Re: returning references

James Kanze <>
Sun, 6 Jan 2008 04:29:41 -0800 (PST)
On Jan 6, 12:27 am, "Daniel T." <> wrote: wrote:

Daniel T. wrote:

James Kanze <> wrote:

"Daniel T." <> wrote:

A map does not return a non-const reference to any internal
state, so I don't see how that relates in any way.

std::map certainly does return references to internal state, as
does every other map I've every seen or heard of.

Really, could you give an example? Maybe I'm mistaken...

  std::map< int, int > the_map;
  the_map[5] = 6; // the_map[5] returns an int&.

I conjecture that the two of you are in disagreement about whether
that is an "internal state" of the map. Since I have no idea what
"internal state" is supposed to mean with regard to std::map, I
will not offer an opinion.

Right, that is not internal state, I define "internal state"
as state that is part of the invariant of the class. Does
changing the state of the object returned by map::operator[]
have any chance of breaking any of the map's invariants? No.

But the fact that the element exists, in the map, is part of the
maps internal state. You can't change this via the reference,
but you can certainly change it via other functions, while the
reference is still present. E.g.:

    std::map< int, int > theMap ;
    int& r = theMap[ 5 ] ;
    theMap.erase( 5 ) ;
    // ...

The presence or absense of the element in the map *is* part of
the map's internal state. And a reference to the element is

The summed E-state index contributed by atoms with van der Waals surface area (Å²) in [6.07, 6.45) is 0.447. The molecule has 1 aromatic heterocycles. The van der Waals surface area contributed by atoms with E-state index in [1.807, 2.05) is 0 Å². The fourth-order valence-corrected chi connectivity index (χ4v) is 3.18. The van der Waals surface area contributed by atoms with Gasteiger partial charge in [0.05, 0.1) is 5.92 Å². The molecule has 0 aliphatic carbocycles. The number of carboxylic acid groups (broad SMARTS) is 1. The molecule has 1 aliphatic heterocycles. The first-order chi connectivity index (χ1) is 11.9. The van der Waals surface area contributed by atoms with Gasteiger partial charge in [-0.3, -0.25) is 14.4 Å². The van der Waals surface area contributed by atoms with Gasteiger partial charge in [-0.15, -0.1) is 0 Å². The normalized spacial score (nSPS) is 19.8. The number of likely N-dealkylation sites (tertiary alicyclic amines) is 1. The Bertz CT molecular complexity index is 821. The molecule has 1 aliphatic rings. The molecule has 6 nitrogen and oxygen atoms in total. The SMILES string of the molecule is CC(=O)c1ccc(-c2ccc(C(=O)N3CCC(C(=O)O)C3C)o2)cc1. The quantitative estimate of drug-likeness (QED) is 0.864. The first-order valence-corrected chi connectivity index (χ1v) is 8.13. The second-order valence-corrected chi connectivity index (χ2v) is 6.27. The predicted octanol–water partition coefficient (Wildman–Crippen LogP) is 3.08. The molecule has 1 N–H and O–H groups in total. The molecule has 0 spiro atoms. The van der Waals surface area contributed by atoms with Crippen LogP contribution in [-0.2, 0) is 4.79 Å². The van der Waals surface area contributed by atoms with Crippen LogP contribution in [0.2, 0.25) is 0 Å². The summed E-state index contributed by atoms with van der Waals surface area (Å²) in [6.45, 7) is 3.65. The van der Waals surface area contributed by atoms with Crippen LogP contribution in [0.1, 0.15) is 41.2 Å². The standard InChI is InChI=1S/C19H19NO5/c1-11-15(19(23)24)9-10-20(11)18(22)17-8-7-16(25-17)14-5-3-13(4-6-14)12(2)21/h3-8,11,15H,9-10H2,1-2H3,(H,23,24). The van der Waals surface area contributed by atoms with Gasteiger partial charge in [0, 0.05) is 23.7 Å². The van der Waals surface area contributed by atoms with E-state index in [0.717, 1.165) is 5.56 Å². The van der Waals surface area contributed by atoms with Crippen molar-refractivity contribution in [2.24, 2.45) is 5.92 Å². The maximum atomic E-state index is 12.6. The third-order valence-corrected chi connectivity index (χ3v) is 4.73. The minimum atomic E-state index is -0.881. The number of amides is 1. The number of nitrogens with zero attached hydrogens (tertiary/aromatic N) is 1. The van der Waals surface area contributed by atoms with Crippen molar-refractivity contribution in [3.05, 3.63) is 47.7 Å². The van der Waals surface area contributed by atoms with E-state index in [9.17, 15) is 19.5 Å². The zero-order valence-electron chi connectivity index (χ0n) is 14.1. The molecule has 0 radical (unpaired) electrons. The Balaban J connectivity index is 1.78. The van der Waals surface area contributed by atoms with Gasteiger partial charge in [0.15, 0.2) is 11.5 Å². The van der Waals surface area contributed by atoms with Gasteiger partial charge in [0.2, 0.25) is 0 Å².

thus also part of the map's internal state, since it designates
something under control of the map.

Note, that the map class doesn't return a non-const reference
from the "size()" member-function. It could return either by
value or by const reference, either would be safe (assuming
appropriate internal changes,) and switching back in forth
between them would not affect code that uses map::size() in
the slightest. (If it *did* affect code that uses the
member-function, the it is the calling code that is messed

[What] if the client takes the address of [a const-reference]
return, and later uses it.

When James said the above, I took it to mean something like the example

class Foo {
   const Bar& get() const;


void bad_client( Foo& foo ) {
   const Bar* b = &foo.get();
   // then do things, assuming that 'b' will continue to be
   // valid no matter what I may do to 'foo'.

That's more or less it. A more typical example might be a map
of external identifiers to entity objects. Somewhere, you need
a function which looks up the object, and returns a pointer to
it. And you don't want to call that function every single
access to the object.

I suppose that one could argue that the "internal state" of the
map here is only the pointer, and not the entity object itself,
because what the std::map will hold will be a pointer, but that
really doesn't change anything at the conceptual level. At the
conceptual level, the "internal state" of the map is your data
base, and you certainly do want functions which return pointers
to that.

I consider such code to be inherently dangerous... When what
is returned is a const-reference to internal state, the
calling code shouldn't assume 'b's validity even past the ';'
of the get call.

So you're saying that if I have a set of entity objects, I
should be required to do lookup in every expression which
accesses one of the objects. Internally, of course, it would be
an std::set< MyType* > (since MyType isn't copiable). But the
comparison function would dereference the pointer, so the values
in MyType would definitely be involved in the class invariants
of std::set.

James Kanze (GABI Software)
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